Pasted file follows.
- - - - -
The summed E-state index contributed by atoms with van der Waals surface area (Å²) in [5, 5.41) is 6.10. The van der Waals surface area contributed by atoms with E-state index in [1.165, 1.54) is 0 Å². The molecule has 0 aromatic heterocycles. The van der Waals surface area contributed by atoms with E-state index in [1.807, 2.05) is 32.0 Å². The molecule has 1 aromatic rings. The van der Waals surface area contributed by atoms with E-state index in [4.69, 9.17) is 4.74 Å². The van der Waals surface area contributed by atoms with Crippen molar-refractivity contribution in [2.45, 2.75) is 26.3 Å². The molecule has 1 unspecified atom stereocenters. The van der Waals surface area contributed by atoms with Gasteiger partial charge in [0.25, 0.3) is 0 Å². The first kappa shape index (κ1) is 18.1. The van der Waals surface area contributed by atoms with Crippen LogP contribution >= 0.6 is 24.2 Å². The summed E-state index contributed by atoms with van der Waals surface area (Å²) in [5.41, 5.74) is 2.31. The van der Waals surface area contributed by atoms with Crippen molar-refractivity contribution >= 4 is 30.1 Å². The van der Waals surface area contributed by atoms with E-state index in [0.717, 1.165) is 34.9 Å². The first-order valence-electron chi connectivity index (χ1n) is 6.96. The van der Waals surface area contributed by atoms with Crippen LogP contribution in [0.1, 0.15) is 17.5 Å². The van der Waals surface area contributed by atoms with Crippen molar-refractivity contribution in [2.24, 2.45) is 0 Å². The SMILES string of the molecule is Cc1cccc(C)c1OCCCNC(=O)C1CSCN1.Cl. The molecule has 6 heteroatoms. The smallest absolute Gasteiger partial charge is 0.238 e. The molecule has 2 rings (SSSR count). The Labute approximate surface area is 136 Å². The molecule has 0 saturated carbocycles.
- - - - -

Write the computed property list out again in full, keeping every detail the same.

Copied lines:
The summed E-state index contributed by atoms with van der Waals surface area (Å²) in [5, 5.41) is 6.10. The van der Waals surface area contributed by atoms with E-state index in [1.165, 1.54) is 0 Å². The molecule has 0 aromatic heterocycles. The van der Waals surface area contributed by atoms with E-state index in [1.807, 2.05) is 32.0 Å². The molecule has 1 aromatic rings. The van der Waals surface area contributed by atoms with E-state index in [4.69, 9.17) is 4.74 Å². The van der Waals surface area contributed by atoms with Crippen molar-refractivity contribution in [2.45, 2.75) is 26.3 Å². The molecule has 1 unspecified atom stereocenters. The van der Waals surface area contributed by atoms with Gasteiger partial charge in [0.25, 0.3) is 0 Å². The first kappa shape index (κ1) is 18.1. The van der Waals surface area contributed by atoms with Crippen LogP contribution >= 0.6 is 24.2 Å². The summed E-state index contributed by atoms with van der Waals surface area (Å²) in [5.41, 5.74) is 2.31. The van der Waals surface area contributed by atoms with Crippen molar-refractivity contribution >= 4 is 30.1 Å². The van der Waals surface area contributed by atoms with E-state index in [0.717, 1.165) is 34.9 Å². The first-order valence-electron chi connectivity index (χ1n) is 6.96. The van der Waals surface area contributed by atoms with Crippen LogP contribution in [0.1, 0.15) is 17.5 Å². The van der Waals surface area contributed by atoms with Crippen molar-refractivity contribution in [2.24, 2.45) is 0 Å². The SMILES string of the molecule is Cc1cccc(C)c1OCCCNC(=O)C1CSCN1.Cl. The molecule has 6 heteroatoms. The smallest absolute Gasteiger partial charge is 0.238 e. The molecule has 2 rings (SSSR count). The Labute approximate surface area is 136 Å². The molecule has 0 saturated carbocycles.